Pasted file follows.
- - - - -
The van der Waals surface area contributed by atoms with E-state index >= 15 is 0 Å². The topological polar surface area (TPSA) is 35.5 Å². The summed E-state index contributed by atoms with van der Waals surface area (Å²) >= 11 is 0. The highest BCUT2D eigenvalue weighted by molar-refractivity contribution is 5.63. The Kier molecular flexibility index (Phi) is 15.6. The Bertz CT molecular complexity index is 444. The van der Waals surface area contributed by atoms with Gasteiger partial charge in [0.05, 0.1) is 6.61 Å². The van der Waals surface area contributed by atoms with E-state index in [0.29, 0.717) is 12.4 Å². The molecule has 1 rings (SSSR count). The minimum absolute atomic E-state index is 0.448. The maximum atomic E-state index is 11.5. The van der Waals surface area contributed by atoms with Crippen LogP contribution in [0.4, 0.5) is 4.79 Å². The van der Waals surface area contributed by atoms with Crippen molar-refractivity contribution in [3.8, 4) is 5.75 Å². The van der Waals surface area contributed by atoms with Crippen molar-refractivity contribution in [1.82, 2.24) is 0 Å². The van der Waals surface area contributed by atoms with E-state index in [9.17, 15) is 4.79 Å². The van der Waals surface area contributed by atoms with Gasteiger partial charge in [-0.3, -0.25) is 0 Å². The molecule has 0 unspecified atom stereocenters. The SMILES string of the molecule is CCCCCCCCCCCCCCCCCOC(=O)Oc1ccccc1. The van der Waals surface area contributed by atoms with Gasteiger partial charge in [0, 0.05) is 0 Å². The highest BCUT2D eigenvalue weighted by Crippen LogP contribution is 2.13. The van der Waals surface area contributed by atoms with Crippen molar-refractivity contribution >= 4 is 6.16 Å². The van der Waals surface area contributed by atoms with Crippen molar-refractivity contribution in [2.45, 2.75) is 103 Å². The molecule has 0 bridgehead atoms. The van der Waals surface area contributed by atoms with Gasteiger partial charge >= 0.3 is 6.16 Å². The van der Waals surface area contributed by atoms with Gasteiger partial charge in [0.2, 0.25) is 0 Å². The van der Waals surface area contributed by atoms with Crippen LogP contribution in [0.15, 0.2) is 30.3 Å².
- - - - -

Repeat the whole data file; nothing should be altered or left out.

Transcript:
The van der Waals surface area contributed by atoms with E-state index >= 15 is 0 Å². The topological polar surface area (TPSA) is 35.5 Å². The summed E-state index contributed by atoms with van der Waals surface area (Å²) >= 11 is 0. The highest BCUT2D eigenvalue weighted by molar-refractivity contribution is 5.63. The Kier molecular flexibility index (Phi) is 15.6. The Bertz CT molecular complexity index is 444. The van der Waals surface area contributed by atoms with Gasteiger partial charge in [0.05, 0.1) is 6.61 Å². The van der Waals surface area contributed by atoms with E-state index in [0.29, 0.717) is 12.4 Å². The molecule has 1 rings (SSSR count). The minimum absolute atomic E-state index is 0.448. The maximum atomic E-state index is 11.5. The van der Waals surface area contributed by atoms with Crippen LogP contribution in [0.4, 0.5) is 4.79 Å². The van der Waals surface area contributed by atoms with Crippen molar-refractivity contribution in [3.8, 4) is 5.75 Å². The van der Waals surface area contributed by atoms with Crippen molar-refractivity contribution in [1.82, 2.24) is 0 Å². The van der Waals surface area contributed by atoms with E-state index in [9.17, 15) is 4.79 Å². The van der Waals surface area contributed by atoms with Gasteiger partial charge in [-0.3, -0.25) is 0 Å². The molecule has 0 unspecified atom stereocenters. The SMILES string of the molecule is CCCCCCCCCCCCCCCCCOC(=O)Oc1ccccc1. The van der Waals surface area contributed by atoms with Gasteiger partial charge in [0, 0.05) is 0 Å². The highest BCUT2D eigenvalue weighted by Crippen LogP contribution is 2.13. The van der Waals surface area contributed by atoms with Crippen molar-refractivity contribution >= 4 is 6.16 Å². The van der Waals surface area contributed by atoms with Crippen molar-refractivity contribution in [2.45, 2.75) is 103 Å². The molecule has 0 bridgehead atoms. The van der Waals surface area contributed by atoms with Gasteiger partial charge >= 0.3 is 6.16 Å². The van der Waals surface area contributed by atoms with Gasteiger partial charge in [0.2, 0.25) is 0 Å². The van der Waals surface area contributed by atoms with Crippen LogP contribution in [0.15, 0.2) is 30.3 Å².